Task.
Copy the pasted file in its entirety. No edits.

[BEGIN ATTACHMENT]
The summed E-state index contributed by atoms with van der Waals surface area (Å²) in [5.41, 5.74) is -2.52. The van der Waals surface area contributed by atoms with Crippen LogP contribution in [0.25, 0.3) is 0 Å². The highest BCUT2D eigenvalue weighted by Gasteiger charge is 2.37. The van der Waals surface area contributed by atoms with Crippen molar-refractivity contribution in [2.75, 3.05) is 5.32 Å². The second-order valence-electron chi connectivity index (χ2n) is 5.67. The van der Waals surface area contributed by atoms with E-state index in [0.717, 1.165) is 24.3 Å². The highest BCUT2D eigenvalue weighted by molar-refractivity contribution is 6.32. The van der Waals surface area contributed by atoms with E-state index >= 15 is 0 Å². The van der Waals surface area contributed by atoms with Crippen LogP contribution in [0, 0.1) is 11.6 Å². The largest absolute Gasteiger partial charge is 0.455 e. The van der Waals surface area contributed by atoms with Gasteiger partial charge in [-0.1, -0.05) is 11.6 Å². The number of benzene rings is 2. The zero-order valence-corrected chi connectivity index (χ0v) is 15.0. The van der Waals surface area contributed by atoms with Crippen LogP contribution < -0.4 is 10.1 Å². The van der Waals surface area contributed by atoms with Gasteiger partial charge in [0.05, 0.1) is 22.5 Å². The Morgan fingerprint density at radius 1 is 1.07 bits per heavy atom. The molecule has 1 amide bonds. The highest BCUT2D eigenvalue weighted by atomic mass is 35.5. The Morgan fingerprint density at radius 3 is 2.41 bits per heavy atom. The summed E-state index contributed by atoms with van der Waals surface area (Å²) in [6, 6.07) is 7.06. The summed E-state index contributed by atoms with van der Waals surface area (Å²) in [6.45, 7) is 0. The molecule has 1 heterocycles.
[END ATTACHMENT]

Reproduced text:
The summed E-state index contributed by atoms with van der Waals surface area (Å²) in [5.41, 5.74) is -2.52. The van der Waals surface area contributed by atoms with Crippen LogP contribution in [0.25, 0.3) is 0 Å². The highest BCUT2D eigenvalue weighted by Gasteiger charge is 2.37. The van der Waals surface area contributed by atoms with Crippen molar-refractivity contribution in [2.75, 3.05) is 5.32 Å². The second-order valence-electron chi connectivity index (χ2n) is 5.67. The van der Waals surface area contributed by atoms with E-state index in [0.717, 1.165) is 24.3 Å². The highest BCUT2D eigenvalue weighted by molar-refractivity contribution is 6.32. The van der Waals surface area contributed by atoms with E-state index >= 15 is 0 Å². The van der Waals surface area contributed by atoms with Crippen LogP contribution in [0, 0.1) is 11.6 Å². The largest absolute Gasteiger partial charge is 0.455 e. The van der Waals surface area contributed by atoms with Gasteiger partial charge in [-0.1, -0.05) is 11.6 Å². The number of benzene rings is 2. The zero-order valence-corrected chi connectivity index (χ0v) is 15.0. The van der Waals surface area contributed by atoms with Crippen LogP contribution < -0.4 is 10.1 Å². The van der Waals surface area contributed by atoms with Gasteiger partial charge in [0.05, 0.1) is 22.5 Å². The Morgan fingerprint density at radius 1 is 1.07 bits per heavy atom. The molecule has 1 amide bonds. The highest BCUT2D eigenvalue weighted by atomic mass is 35.5. The Morgan fingerprint density at radius 3 is 2.41 bits per heavy atom. The summed E-state index contributed by atoms with van der Waals surface area (Å²) in [6, 6.07) is 7.06. The summed E-state index contributed by atoms with van der Waals surface area (Å²) in [6.45, 7) is 0. The molecule has 1 heterocycles.